Question and Answer

The Genealogies of Jesus

Question:

The New Testament gives Jesus' genealogy ending with Joseph but Joseph was not his biological father. He was conceived by the Holy Ghost. Mary was his biological mother, so why wasn't she mentioned?

Answer:

One possible response to your question is that the genealogy in Luke is actually the genealogy of Mary. Some Reformed scholars have held to this interpretation. For example, William Hendriksen says, "It is not true that the genealogy presented in Luke 3:23-38 is necessarily that of Joseph. On the contrary, it is probably that of Mary" (Commentary on Luke, p. 225). The same view was held by J. Norval Geldenhuys ("That Matthew gives the family tree of Joseph and Luke that of Mary also fits in beautifully with the contents of the first chapters of their Gospels," NICNT Commentary on Luke, p. 152).

In fact, the view that Luke's genealogy is of Mary is perhaps the most popular view among evangelicals in general. "Matthew 1:1-16 gives the genealogy of Jesus through Joseph.... Luke 3:23-38, on the other hand, seems to record the genealogical line of Mary herself..." (Gleason L. Archer, Encyclopedia of Bible Difficulties, p. 316). "[in the two genealogies we have] two different lines of ancestors, one traced through His legal father, Joseph, and the other though His actual mother, Mary" (Norman Geisler and Thomas Howe, When Critics Ask: A Popular Handbook on Bible Difficulties, p. 385).

My own opinion, however, is that both genealogies trace Jesus' birth through Joseph. That view is very ably expounded and defended in Chapter VIII of J. Gresham Machen's The Virgin Birth of Christ and is favored by many modern New Testament scholars as well.

Matthew's account focuses on Jesus' claim to be the Son of David. This is also true of Luke's account. Matthew mentions Mary ("the husband of Mary, of whom Jesus was born"). Luke does not, by name, though Luke 3:23 does imply the virgin birth ("Jesus ... being the son [as was supposed] of Joseph"). Such indirection strongly suggests the other-than-human origin of Jesus. And, interestingly, the beginning and end of Matthew's genealogy record 'miracle' conceptions (Sarah and Mary).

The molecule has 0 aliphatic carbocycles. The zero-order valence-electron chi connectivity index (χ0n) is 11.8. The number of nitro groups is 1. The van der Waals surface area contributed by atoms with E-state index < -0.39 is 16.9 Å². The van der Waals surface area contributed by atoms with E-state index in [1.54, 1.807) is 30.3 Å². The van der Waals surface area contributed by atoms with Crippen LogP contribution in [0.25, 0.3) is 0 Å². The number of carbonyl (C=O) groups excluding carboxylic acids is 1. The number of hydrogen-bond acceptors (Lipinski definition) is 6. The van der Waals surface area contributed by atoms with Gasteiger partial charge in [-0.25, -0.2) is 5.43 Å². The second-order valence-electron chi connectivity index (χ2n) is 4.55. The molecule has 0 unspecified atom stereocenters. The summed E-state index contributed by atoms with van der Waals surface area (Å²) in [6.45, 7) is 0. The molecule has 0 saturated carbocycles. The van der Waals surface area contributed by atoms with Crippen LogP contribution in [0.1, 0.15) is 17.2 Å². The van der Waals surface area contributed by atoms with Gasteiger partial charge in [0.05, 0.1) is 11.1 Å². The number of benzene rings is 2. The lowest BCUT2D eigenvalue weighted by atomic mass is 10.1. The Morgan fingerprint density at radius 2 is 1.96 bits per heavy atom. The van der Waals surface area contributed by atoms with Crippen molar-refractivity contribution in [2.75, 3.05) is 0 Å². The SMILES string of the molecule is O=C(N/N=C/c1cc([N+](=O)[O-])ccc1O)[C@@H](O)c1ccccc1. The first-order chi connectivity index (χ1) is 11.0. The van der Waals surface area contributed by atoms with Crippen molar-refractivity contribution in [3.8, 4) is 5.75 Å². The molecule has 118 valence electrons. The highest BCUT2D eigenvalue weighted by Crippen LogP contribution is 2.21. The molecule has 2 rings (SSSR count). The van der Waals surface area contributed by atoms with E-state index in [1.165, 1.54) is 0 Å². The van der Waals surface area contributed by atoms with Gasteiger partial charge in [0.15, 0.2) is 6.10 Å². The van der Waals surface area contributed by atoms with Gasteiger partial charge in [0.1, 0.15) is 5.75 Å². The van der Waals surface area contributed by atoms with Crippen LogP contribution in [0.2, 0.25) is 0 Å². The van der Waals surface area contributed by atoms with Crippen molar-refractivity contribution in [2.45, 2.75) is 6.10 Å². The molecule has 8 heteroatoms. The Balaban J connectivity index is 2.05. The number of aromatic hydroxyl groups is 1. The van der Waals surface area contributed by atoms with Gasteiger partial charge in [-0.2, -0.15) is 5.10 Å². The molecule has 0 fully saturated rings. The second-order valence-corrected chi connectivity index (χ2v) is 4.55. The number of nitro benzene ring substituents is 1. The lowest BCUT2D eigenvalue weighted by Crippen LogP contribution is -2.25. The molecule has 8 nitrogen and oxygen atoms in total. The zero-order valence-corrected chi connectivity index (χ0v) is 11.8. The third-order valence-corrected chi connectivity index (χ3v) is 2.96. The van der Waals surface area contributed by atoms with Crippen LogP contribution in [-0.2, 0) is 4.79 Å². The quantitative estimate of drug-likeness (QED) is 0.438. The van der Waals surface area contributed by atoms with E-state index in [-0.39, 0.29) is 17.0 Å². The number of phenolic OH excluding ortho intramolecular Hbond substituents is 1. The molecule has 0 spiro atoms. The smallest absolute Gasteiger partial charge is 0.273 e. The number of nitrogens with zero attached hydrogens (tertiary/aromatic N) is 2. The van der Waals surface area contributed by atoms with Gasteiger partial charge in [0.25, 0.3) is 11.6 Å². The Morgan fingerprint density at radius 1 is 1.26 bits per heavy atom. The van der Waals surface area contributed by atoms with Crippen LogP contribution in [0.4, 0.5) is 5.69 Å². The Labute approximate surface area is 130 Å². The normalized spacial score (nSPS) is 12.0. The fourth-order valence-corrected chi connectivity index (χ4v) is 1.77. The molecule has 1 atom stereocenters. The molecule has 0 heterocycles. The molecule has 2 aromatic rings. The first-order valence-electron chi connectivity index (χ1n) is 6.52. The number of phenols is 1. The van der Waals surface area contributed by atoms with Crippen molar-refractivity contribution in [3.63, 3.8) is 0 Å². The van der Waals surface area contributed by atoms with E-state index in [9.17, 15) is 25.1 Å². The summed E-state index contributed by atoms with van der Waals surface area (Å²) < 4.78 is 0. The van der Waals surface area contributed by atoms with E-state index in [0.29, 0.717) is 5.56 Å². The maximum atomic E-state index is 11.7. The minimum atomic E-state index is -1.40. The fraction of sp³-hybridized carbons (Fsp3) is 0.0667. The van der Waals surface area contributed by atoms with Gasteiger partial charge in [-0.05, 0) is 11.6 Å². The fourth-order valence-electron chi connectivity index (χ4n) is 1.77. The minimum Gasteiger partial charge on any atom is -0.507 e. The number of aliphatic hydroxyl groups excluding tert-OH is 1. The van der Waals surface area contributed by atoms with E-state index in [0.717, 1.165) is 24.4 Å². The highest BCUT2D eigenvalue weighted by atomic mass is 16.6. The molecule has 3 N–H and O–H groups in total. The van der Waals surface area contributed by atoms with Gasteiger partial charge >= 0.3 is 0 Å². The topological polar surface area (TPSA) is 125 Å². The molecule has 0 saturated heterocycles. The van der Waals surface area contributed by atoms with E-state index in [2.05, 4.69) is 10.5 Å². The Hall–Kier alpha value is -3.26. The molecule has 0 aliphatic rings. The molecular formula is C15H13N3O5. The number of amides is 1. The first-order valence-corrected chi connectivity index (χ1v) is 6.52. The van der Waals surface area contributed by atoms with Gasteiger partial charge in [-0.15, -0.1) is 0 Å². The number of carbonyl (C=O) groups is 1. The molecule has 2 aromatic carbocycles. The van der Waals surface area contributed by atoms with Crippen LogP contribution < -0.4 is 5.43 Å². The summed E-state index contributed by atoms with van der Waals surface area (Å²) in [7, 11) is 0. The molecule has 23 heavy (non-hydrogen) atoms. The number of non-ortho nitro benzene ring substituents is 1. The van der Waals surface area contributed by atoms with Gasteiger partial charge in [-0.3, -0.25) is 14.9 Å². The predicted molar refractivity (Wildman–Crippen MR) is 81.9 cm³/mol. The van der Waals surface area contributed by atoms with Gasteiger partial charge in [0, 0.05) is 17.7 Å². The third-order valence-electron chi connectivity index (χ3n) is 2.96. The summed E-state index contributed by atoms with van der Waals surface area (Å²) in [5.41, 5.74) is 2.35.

The question is, why the prominence given to Joseph? He was the representative of David's line, hence Joseph was Jesus' legal rather than his biological father. God purposed to preserve David's line because of his plan to send his Son Jesus to be the Redeemer. Because Joseph was Mary's husband, Jewish law regarded Jesus as his son. In other words, it was God who "implanted" Jesus in David's line. This was not by way of an act of Joseph, but of God.

These two genealogies present difficulties, but to face these difficulties is for another time!

I hope I have shed some light on this subject. Thank you for writing.


About Q&A

"Questions and Answers" is a weekly feature of the OPC website. At least one new question is posted each week, so there should always be something new here for you to read. (For those who would like to look at previous questions and answers, they will continue to be available as well.)

The questions come from individuals like yourself. If you have questions about biblical and theological matters, you are invited to send them by e-mail by using the "Pose a Question" link on the OPC home page or by clicking here.

The purpose of the OPC website's "Questions and Answers" is to respond to biblical and theological questions. Matters of church discipline, disputes, or debates go beyond the scope of our work. We recommend that you present your concerns in these areas to the appropriate judicatory. In most cases this will be to a local pastor, elder, or session. We do not want the website to replace personal involvement in, or commitment to, the local, visible church.

While we will respond to every serious questioner, we are not bound to give a substantive answer to every question, should we deem the question to be beyond the scope of our purpose or our own ability to answer.

You will receive an answer by email. Please be patient as many of our respondents are busy pastors. The response to your question may take up to two weeks. Some of the questions submitted will be chosen to be posted here, along with the corresponding answers.

The answers come from individual ministers in the Orthodox Presbyterian Church expressing their own convictions and do not necessarily represent an "official" position of the Church, especially in areas where the Standards of the Church (the Scriptures and the Westminster Confession of Faith and Catechisms) are silent.

Note that the "Questions and Answers" posted on the site have been edited—all personal references are removed, Scripture references may be added, and sometimes portions are expanded—to make the questions and answers more useful to a larger audience.

Return to Formatted Page